Doocots, sometimes called dovecotes, are the remnants of a type of farming practice in the Highlands that went on for a long period, around five hundred years. In that period the keeping of the pigeons for food all the year round had a marked impact on the countryside. It eventually led to the large numbers of feral pigeons to be seen in and around Inverness. It also led to the demise of the pure rock dove around the coast and islands because of hybridisation with the feral pigeons. Considering the importance of doocots as historic buildings it is surprising that so many of them are either gone or ruinous. It is also surprising that very few comprehensive surveys have been carried out on doocots, but recently the activities of the Scottish Vernacular Buildings Working Group has been correcting this oversight. Various areas have and are being surveyed and the first survey to be published was “Doocots of Scotland – Moray” by N.A.Brown published in 2004. The second, published in 2006, is “Doocots of Lanarkshire” by Munro Dunn. The third one is “The Doocots of the Highlands” by Elizabeth Beaton, that was published in 2008, and it also covers the Northern Isles.
One fascinating aspect of the doocots scattered throughout the Highlands is how much they vary. Some like the old beehive shape such as one at Gordonstoun that dates back to the late sixteenth century are similar to each other. The same could be said of the lectern shaped ones dating back to the 1600s such as the one at Cadboll near Fearn in Easter Ross shown in the photograph. Otherwise it seems that the basic concept of having nesting shelves inside a structure was the only common denominator and the shape of the outside varied depending on the whims of the designer or builder. Just how many doocots are in the Highlands has in the past been open to speculation although the new publications on them will help. In the area of Moray there are 39 doocots whilst, disappointingly, at least 33 have been lost. The survey of the Highlands has revealed around 45 with a further 14 in the Northern Isles with no figures for lost ones. Let us hope that the further surveys by the Working Group will eventually build up a picture for the whole of Scotland. Meanwhile they have produced two black and white postcards One is a cross section and plan of the “beehive” doocot at Gordonstoun with a background of the interior of the Dalvey doocot at Forres. The other is a cross section and plan of the lectern type doocot at Leitcheston at Buckie with background of the same doocot as Gordonstoun.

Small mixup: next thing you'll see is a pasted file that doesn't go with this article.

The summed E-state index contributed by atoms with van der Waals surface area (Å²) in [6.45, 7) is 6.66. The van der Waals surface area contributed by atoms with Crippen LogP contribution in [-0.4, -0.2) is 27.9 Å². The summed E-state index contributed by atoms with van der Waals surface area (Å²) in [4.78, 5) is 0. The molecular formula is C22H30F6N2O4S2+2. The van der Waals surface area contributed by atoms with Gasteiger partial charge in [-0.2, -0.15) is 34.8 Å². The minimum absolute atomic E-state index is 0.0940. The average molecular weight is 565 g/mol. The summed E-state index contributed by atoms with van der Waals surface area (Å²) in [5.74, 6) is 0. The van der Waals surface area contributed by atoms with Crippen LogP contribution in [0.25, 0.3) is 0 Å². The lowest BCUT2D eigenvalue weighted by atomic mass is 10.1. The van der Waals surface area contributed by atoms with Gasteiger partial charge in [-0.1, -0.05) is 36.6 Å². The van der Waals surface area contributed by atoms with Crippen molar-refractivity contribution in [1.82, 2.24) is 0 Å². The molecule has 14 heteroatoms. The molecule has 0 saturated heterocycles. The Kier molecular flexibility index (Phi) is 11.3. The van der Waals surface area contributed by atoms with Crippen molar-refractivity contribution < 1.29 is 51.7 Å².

Although there are many doocots lost or ruinous there are a few success stories and one is the example at Grange Hall near Findhorn. The building was built around 1802 and is hexagonal in shape. It fell into disuse and was completely refurbished in 1996/97. There are a number of interesting features such as the fact that the pigeons were housed in the upper part of the building that is reached by a ladder and the bottom part was at one time used to keep pigs. Another interesting feature is the very wide continuous ledge around the top of the doocot just below the entrance holes and used for alighting pigeons. Let us hope that the future of the present doocots that are in good condition will remain and not fall into ruin like so many have done in the past.